Week of Action Against Workfare April 25 – May 2
Can you help?
Boycott Workfare writes…
As the general election campaign gets underway we are already seeing politicians calling for more of the same policies. More workfare. More sanctions. Yet we know that these policies have been a total disaster. It is shameful that workfare and sanctions are supported by all the main political parties. This is why we are holding a week of action in the week before the election (Sat 25 April – Sat 2 May) We need your help to expose and challenge workfare and sanctions policies and the political lies that underpin them.
Want to know more about Workfare? Here’s some background information (taken Keep Volunteering Voluntary http://www.kvv.org.uk)
What’s wrong with Workfare?
It undermines genuine volunteering
Workfare is forced labour – the opposite of volunteering. As Oxfam has pointed out, “These schemes involve forced volunteering, which is not only an oxymoron, but undermines people’s belief in the enormous value of genuine voluntary work.
It doesn’t help people find jobs
There is no evidence that workfare helps people get real jobs. Even the Department of Work and Pensions’s own research has concluded that “there is little evidence that workfare increases the likelihood of finding work”.
In fact workfare reduces claimants’ chances of finding a real job – people whose income is less than the equivalent of £2 an hour on full-time workfare schemes don’t have the time or resources to look for work or take up training or volunteering opportunities. Only 3.2% of the 1.5 million people sent on the Work Programme since its launch in 2011 have found long-term jobs, less than would have been expected to find stable employment if left alone to do so.
It puts claimants at risk of sanctions and destitution
A claimant who does not take a workfare placement, or who fails to meet strict criteria during their placement, can have their benefits stopped – be ‘sanctioned’ in the language of workfare. Sanctions can be imposed for absurd reasons and leave claimants without even a subsistence income for between four weeks and three years. Any charity involved with workfare is responsible for reporting claimants for sanctioning.
Sanctions are on the increase and getting tougher – you are twice as likely to be sanctioned on a workfare scheme than get a job at the end of it. Some companies managing workfare placements refer 45% of people on them for sanctions.
The increase in sanctions is one of the key contributors to the huge increase in demand for foodbanks. Religious leaders have condemned the ‘terrible rise in hunger in Britain’ as a ‘national crisis’.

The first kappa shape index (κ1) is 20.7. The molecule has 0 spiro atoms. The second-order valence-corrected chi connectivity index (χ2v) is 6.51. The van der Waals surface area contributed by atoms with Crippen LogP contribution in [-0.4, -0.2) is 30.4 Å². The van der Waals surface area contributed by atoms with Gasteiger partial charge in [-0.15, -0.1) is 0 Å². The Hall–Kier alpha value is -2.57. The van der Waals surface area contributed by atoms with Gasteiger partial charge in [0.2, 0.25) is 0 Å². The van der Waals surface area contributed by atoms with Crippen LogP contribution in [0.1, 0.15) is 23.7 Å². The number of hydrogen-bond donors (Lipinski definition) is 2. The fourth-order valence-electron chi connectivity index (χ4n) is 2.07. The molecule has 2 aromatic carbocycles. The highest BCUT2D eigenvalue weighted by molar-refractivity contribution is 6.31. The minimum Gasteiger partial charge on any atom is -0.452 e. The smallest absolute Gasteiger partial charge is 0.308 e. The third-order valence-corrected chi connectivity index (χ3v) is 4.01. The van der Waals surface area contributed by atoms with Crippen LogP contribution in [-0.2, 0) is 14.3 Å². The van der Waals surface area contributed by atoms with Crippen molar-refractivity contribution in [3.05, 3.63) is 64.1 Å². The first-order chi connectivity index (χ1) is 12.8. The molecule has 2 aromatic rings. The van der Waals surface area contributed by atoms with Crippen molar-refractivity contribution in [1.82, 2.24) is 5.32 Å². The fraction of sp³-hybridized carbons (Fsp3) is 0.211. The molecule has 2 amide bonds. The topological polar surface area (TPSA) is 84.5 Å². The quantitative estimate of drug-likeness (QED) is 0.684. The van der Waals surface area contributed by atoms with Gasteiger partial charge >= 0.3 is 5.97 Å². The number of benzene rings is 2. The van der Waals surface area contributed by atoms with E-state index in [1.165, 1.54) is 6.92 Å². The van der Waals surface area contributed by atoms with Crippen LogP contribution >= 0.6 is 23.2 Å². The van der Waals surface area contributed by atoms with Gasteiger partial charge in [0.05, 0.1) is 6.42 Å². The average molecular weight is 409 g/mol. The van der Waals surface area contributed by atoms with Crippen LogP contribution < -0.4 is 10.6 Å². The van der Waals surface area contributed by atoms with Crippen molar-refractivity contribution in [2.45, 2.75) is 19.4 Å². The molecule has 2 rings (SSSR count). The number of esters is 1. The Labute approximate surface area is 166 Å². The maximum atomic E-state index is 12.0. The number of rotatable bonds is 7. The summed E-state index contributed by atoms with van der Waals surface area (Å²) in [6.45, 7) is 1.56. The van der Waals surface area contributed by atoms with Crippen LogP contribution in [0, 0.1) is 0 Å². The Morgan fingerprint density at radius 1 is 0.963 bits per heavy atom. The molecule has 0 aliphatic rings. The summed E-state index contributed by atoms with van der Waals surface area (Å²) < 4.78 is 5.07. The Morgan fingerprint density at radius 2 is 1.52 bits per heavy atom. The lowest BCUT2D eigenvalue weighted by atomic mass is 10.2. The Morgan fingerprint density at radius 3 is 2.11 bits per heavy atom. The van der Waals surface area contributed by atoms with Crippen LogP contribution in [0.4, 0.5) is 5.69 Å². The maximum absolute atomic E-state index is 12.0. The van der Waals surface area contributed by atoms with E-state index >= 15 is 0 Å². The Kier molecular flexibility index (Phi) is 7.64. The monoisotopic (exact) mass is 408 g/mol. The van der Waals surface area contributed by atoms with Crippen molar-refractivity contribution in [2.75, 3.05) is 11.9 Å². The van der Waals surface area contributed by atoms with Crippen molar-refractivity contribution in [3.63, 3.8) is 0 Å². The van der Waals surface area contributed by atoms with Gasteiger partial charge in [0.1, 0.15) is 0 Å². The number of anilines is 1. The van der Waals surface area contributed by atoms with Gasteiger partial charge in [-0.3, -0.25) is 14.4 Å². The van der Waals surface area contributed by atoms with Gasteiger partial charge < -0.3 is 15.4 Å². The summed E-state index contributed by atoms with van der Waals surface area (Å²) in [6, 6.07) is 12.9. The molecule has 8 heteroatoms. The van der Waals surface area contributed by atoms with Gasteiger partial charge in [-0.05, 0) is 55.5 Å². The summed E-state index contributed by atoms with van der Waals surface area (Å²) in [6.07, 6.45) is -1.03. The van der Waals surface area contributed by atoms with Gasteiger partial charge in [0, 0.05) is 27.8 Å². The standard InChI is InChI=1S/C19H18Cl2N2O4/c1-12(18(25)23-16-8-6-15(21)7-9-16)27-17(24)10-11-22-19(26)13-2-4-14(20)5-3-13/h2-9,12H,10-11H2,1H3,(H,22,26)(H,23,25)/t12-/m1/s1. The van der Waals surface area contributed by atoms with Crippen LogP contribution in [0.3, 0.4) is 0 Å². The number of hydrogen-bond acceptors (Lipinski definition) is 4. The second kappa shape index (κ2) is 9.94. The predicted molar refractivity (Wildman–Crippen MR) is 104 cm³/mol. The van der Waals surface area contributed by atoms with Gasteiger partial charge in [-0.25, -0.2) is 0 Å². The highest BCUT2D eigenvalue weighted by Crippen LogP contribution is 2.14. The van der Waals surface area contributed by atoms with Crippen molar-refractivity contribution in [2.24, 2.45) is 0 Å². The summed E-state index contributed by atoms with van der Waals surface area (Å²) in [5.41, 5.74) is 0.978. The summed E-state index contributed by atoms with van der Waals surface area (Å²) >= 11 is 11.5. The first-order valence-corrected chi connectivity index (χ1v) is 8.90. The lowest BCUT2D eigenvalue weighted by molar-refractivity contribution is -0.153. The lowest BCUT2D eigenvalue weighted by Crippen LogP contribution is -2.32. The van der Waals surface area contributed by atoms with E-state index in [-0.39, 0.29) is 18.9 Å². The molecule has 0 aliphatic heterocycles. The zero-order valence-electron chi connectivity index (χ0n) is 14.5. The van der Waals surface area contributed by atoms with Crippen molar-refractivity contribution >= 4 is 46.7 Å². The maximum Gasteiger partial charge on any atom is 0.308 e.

It undermines core charitable values
Involvement in workfare can undermine a charity’s reputation for acting according to its charitable aims and values. The National Council for Voluntary Organisations suggests that charities consider reputational risk, alongside financial risk, before offering workfare placements. The Directory of Social Change has suggested that “charities need to consider the element of coercion involved, and whether treating people in poverty and the vulnerable as free labour and engaging in forced unpaid work schemes is charitable activity.”
It undermines real job creation and supports exploitation
While workfare does little to help claimants find work, it actively increases unemployment by offering free labour to companies who prefer not to pay wages to their employees.
Companies such as Argos, Asda and Superdrug have used workfare labour to cover seasonal demand over the Christmas period instead of hiring extra staff or offering overtime. One company sacked 350 workers in Leicester, then moved production of its pizza toppings to Nottingham, where it took on 100 benefit claimants “to give them an idea of what it’s like to work in the food sector”.
So what can you do for Boycott Welfare Week of Action?
Ask your organisation or organisations you know to sign up to the Agreement to Keep Volunteering Voluntary. Or reply here in the comments with organisations you’d like Unite Community to approach.
The keep volunteering voluntary agreement
“As charities and voluntary organisations we know the value of volunteering. Volunteering means people independently choosing to give their time freely to help others and make the world a better place. Workfare schemes force unemployed people to carry out unpaid work or face benefit sanctions that can cause hardship and destitution. We believe in keeping volunteering voluntary and will not participate in government workfare schemes.”
Do you have any free time during the day to give out leaflets – Saturdays included – between April 25- 2 May?
Unite Community is organising dates for leafleting sessions so do get in touch, email efirman623